Calvin Hill is notorious for fabricating facts, making findings of fact and conclusions of law, and signing judgments that do not speak the truth. Hill’s findings are neither justified by the pleadings nor the evidence. There is ample documentary proof of this corruption.

    And now that the discipline of corrupt judges has been removed from public inspection and the public’s right to know and hidden behind a cloak of secrecy by the NC Supreme Court in a backroom deal with our legislators, the corruption in our judiciary will metastasize. You can already see and smell it after the Judicial Standards Commission became extinct.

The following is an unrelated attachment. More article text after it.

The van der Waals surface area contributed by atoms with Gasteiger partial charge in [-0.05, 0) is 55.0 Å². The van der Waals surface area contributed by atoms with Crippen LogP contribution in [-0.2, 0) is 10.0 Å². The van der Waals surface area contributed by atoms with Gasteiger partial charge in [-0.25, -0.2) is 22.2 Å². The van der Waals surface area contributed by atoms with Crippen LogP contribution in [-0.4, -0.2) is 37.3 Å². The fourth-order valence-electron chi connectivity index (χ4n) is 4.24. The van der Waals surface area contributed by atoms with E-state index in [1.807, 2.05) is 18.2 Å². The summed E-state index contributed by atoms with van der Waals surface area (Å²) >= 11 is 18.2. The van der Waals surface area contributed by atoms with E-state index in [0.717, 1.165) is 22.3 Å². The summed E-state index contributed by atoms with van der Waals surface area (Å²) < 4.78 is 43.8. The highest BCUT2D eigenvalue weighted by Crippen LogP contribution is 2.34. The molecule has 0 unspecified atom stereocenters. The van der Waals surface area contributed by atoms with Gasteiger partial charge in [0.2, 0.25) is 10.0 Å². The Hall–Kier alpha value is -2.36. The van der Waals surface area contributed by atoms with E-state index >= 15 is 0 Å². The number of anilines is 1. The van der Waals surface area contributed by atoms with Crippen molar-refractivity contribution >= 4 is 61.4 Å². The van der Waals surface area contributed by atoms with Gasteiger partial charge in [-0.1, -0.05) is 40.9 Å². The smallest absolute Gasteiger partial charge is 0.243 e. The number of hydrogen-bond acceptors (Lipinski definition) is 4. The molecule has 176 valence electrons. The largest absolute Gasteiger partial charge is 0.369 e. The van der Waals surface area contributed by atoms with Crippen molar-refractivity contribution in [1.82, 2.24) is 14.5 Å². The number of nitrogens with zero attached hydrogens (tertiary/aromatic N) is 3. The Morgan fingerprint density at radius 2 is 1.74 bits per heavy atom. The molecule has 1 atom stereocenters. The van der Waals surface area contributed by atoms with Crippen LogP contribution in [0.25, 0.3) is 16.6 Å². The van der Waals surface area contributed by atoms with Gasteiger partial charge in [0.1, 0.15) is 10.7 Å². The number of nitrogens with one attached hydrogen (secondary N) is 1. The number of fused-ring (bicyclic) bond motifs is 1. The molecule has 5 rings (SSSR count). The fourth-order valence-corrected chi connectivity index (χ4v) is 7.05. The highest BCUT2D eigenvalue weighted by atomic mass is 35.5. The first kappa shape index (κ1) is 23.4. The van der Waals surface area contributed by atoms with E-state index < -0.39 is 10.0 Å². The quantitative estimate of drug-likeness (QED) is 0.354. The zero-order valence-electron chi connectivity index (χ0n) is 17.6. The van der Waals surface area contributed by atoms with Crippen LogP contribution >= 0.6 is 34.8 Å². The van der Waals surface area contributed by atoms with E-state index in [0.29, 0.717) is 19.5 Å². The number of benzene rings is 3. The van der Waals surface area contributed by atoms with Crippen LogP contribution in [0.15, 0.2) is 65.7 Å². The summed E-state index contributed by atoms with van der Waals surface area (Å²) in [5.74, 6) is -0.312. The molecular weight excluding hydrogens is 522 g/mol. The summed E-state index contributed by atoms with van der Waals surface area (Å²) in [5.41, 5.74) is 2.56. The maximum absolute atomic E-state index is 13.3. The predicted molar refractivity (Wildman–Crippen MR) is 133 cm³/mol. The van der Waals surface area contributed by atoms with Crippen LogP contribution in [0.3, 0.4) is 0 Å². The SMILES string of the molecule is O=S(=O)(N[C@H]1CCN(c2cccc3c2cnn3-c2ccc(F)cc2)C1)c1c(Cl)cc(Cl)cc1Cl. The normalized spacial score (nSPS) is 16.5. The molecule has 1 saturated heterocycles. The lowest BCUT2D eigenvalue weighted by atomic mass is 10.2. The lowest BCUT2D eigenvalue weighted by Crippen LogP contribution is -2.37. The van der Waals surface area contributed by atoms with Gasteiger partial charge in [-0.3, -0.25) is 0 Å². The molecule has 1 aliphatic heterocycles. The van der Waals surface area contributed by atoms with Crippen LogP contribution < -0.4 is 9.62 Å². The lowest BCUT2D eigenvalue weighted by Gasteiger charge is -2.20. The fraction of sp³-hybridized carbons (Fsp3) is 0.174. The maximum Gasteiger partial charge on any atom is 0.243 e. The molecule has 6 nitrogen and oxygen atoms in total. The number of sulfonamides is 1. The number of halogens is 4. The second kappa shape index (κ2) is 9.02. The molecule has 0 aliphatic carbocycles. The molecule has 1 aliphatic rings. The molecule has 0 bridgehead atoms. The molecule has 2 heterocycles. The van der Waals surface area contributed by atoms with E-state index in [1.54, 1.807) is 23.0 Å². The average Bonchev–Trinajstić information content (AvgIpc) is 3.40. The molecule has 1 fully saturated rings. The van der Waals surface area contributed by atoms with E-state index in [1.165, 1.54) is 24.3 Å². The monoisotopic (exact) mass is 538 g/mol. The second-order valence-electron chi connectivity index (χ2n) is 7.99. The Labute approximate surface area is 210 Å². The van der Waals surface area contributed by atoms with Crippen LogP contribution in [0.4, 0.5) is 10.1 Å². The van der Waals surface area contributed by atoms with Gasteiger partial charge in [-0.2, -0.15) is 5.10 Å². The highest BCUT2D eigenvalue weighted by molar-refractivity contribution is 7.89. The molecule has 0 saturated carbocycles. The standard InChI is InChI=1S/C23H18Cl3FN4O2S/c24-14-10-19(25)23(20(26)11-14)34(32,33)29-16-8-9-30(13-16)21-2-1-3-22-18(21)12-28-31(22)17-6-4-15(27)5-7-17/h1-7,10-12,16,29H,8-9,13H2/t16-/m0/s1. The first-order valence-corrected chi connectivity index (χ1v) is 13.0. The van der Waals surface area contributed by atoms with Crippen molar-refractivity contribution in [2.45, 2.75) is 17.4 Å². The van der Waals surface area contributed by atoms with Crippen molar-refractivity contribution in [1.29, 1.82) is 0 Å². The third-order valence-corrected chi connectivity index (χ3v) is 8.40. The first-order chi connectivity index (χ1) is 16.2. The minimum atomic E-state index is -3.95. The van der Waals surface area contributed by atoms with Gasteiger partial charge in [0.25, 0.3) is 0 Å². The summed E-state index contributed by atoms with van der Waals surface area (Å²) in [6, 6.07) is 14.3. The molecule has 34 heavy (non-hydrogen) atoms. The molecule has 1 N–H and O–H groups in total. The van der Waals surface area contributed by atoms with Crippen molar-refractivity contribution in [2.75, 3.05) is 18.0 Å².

There are many more judges to expose here for their malfeasance and corruption, but space and time do not permit. Among other corrupt district court judges, just to name a few more, are Fritz Mercer, David Fox, Susan Dotson-Smith, and Patricia Kaufmann-Young. In a world with true justice some of these judge should not be in robes but in prison.

  2. Harold Johnnesson

    Wow! If I truly believed that the majority of the judges in District 28 are corrupt, then I would be just as corrupt for believing this foolishness. While some of the judges may display poor judgement or perform their duties in manners that may not be acceptable to a few, it does not mean that they are corrupt!